"The Ballyshannon Herald" expressed alarm at the spread of fever in the Workhouse, and on 2nd April 1847 reported as follows: "We regret to state that the poorhouse of the Union is crowded to excess which has caused fever and dysentary to spread among the inmates to an alarming extent."

In July a temporary fever ward was erected. It contained only 50 beds although there had already been 100 fever cases in June.

The enormity of the crisis did not prevent petty bickering. Disagreement between the Board of Guardians and the Relief Committee centred on the question of financing and control of the temporary fever hospital. The Board queried the financial records of the Rev I McMenamin, treasurer of the Relief Committee, and in September refused to provide further funding.

On 4 November 1847, Dr. Barclay Sheil, a prominent Ballyshannon physician and relative of Dr. Simon Sheil who had charge of the fever hospital, wrote to the Poor Law Commissioners to complain that the Union Board of Guardians refused to pay the expenses of the temporary fever hospital. The Poor Law Commissioners found in favour of the Relief Committee.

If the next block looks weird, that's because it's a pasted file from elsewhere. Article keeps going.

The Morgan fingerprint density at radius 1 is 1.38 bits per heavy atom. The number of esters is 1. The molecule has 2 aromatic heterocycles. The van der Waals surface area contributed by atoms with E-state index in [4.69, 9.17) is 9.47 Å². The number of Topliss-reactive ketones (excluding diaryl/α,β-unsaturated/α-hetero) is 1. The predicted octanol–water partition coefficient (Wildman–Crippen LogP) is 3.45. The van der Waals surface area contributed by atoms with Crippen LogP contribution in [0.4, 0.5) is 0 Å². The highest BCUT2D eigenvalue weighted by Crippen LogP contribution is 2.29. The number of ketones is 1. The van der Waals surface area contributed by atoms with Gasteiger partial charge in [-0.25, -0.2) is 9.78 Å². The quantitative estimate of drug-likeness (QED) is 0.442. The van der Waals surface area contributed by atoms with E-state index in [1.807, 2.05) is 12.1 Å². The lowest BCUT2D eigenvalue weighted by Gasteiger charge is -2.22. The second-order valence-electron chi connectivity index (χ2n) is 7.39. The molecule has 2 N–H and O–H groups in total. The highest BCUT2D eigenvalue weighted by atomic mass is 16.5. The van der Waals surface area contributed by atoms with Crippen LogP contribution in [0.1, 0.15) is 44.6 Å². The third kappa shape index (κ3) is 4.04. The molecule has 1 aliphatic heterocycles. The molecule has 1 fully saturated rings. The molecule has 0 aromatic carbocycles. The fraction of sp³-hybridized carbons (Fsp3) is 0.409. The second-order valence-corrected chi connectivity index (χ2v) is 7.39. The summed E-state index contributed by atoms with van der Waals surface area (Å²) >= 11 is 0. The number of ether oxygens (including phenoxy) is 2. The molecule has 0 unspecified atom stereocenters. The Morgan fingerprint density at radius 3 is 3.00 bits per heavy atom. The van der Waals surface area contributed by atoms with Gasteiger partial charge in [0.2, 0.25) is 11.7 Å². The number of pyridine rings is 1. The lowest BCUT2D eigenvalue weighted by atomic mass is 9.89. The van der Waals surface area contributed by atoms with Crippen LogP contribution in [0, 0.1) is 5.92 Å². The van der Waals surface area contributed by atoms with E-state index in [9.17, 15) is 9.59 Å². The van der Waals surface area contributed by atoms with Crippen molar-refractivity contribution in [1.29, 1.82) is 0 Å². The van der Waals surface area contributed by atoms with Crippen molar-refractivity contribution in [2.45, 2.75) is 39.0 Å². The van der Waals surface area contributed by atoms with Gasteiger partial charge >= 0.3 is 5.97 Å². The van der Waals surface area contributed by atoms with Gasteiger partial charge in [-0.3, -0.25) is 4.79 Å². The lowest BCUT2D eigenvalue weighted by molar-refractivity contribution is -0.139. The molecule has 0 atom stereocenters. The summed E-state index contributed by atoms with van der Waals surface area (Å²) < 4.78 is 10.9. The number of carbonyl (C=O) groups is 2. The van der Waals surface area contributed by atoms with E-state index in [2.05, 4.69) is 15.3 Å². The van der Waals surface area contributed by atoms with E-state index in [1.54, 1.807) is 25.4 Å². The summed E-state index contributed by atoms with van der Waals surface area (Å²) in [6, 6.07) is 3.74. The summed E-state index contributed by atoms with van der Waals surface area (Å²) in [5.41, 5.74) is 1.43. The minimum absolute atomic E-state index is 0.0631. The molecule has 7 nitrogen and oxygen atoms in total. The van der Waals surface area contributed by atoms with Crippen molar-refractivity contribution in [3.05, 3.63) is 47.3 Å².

Deaths from fever continued in 1848, with thirteen dead from fever in the last week of January. Doctor Stephens, one of the dispensary doctors, contracted fever from a patient and died. The Workhouse master caught fever in April but recovered. By now the epidemic was on the wane, falling from 66 cases in February to 13 in December.

In Inishowen fever made its appearance early in 1846. The secretary of the Moville Relief Committee reported "Fever has set in, in many cases fatally."